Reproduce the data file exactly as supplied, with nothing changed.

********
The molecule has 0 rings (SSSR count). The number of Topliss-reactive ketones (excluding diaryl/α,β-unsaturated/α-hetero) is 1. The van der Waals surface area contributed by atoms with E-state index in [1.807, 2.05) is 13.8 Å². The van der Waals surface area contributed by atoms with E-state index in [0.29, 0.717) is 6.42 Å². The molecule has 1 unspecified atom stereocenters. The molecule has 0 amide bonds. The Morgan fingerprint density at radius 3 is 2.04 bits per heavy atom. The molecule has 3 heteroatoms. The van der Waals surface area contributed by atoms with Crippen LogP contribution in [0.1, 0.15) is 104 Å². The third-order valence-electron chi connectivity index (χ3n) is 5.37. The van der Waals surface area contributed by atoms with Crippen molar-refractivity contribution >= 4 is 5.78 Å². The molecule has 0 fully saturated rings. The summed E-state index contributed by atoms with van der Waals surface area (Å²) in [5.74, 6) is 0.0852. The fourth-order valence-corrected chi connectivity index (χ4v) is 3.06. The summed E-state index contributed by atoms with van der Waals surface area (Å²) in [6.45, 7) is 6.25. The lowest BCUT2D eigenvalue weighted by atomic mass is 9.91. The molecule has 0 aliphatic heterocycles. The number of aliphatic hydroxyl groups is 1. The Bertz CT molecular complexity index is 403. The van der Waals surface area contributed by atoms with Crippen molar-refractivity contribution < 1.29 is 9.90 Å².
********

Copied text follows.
The molecule has 0 rings (SSSR count). The number of Topliss-reactive ketones (excluding diaryl/α,β-unsaturated/α-hetero) is 1. The van der Waals surface area contributed by atoms with E-state index in [1.807, 2.05) is 13.8 Å². The van der Waals surface area contributed by atoms with E-state index in [0.29, 0.717) is 6.42 Å². The molecule has 1 unspecified atom stereocenters. The molecule has 0 amide bonds. The Morgan fingerprint density at radius 3 is 2.04 bits per heavy atom. The molecule has 3 heteroatoms. The van der Waals surface area contributed by atoms with Crippen LogP contribution in [0.1, 0.15) is 104 Å². The third-order valence-electron chi connectivity index (χ3n) is 5.37. The van der Waals surface area contributed by atoms with Crippen molar-refractivity contribution >= 4 is 5.78 Å². The molecule has 0 fully saturated rings. The summed E-state index contributed by atoms with van der Waals surface area (Å²) in [5.74, 6) is 0.0852. The fourth-order valence-corrected chi connectivity index (χ4v) is 3.06. The summed E-state index contributed by atoms with van der Waals surface area (Å²) in [6.45, 7) is 6.25. The lowest BCUT2D eigenvalue weighted by atomic mass is 9.91. The molecule has 0 aliphatic heterocycles. The number of aliphatic hydroxyl groups is 1. The Bertz CT molecular complexity index is 403. The van der Waals surface area contributed by atoms with Crippen molar-refractivity contribution < 1.29 is 9.90 Å².